Toronto finishes second in standings, ousted in semis
Christie Pits sits silent after another season of Toronto Maple Leafs baseball, one that saw them make their deepest push into the playoffs since 2007, when they won the Intercounty title.
Late one night, fresh from a trip to Cape Breton Island, pitcher Drew Taylor called to share one of the most memorable seasons for him.
“A lot of it had to do with the deep pitching staff this year and we had guys who filled in gaps,” he said.
He credits starters Marek Deska and Mel Melehes, with earned run averages of 3.32 and 3.75 respectively, as being key in the rotation. But Taylor adds his coming off the disabled list helped in their playoff drive.
Fully recovered from elbow surgery on his right arm, the southpaw returned to the Maple Leafs pitching 25 innings with a 2.16 ERA and 12 strikeouts.
He admits though it was a rushed return.
“When I went through all that I didn’t even have time to get back to just throwing the ball softly and getting back into throwing shape,” Taylor said. “It was a bit of a climb through the first part of the season to get ready.”
Still, in between he eased back into being on the mound, helping the Maple Leafs to their 22–13 record.
“I took my time and came back by the end of the year,” he said. “I felt I was pitching strong and had a good finish.”
A key moment came in a July 19 game against the league-leading Barrie Baycats. With a win, it would secure the Leafs second overall.
“I ended up getting the start after coming back and I threw into the eighth inning,”
Taylor said, adding he threw for 7 1/3 innings, gave up three hits and no earned runs.
During the season he ended up starting only two games, but for the playoff run Taylor was in the rotation.
A problem throughout the season, he admits, was consistency.
“It seemed to be, if we would score eight runs, our pitchers would have a rough game and give up nine,” he said. “If our pitchers were doing really well, and gave up two or three runs, we’d only score one or two.”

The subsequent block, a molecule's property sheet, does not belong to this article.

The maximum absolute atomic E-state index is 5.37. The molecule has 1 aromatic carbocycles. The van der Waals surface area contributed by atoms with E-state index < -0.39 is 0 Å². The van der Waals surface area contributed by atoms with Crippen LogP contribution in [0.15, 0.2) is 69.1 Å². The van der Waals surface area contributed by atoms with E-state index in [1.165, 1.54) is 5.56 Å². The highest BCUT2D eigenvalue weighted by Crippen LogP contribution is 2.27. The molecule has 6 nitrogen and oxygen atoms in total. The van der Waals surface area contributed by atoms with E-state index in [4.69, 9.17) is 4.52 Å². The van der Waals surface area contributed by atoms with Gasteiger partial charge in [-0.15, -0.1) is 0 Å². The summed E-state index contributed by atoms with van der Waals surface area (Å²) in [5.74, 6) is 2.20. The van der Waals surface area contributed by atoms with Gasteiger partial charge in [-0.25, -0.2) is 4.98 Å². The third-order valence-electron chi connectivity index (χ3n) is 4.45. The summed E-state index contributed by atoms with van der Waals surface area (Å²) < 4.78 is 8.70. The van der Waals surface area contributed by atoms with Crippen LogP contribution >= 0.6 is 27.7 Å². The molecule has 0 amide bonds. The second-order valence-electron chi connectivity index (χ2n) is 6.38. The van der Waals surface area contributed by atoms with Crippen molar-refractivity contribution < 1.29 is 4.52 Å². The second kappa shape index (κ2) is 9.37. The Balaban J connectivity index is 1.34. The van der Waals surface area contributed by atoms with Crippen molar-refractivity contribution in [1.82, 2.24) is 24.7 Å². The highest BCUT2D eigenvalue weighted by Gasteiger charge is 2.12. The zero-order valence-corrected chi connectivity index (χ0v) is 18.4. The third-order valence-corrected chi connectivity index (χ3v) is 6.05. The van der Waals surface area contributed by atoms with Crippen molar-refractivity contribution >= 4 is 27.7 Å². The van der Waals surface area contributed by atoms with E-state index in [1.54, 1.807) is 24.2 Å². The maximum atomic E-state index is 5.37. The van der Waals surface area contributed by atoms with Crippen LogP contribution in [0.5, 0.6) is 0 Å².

After eliminating the Burlington Twins in six games, the Maple Leafs met Brantford Red Sox, league champ for the past three seasons, in the semifinals.
The boys in blue went up 2–0, let the Red Sox tie the series and then went ahead with a 9–2 win in game 5. Then Brantford replied, including in game 7 where they won 9–3.
Taylor was pitching and allowed seven runs in the first inning.
“I would say that was the only game that I had where I felt like I didn’t have a lot of success,” he said. “I talked to a couple of guys from Brantford after the game and they said I was pitching fine, it was just that they were swinging the bat and putting balls in play.”
Toronto had a couple of defensive errors in that same game, and a few walks on Taylor’s part led to Brantford manufacturing runs, he added.
For the 2011 season, there were standouts at the dish.
Utility Rob Gillis came through in the playoffs. Jordan Castaldo batted .412 in the regular season with six dingers and 29 RBIs. Jeremy Walker, who had teammates worried he would retire, returned to the roster for another trip around the horn, batting .338 with three homeruns.
“Our lineup all the way through was really strong,” Taylor said, adding Kern Watts was Mr. Clutch. “He hit a grand slam for us in a game we ended up coming back and winning.”
As for a fifth season for Taylor, it all depends on medical school.
“I will hopefully have the opportunity to play next summer, no matter where I end up going to med school,” he said. “I feel like I can still compete and I have a lot of fun.
“Really, that’s what keeps you going.”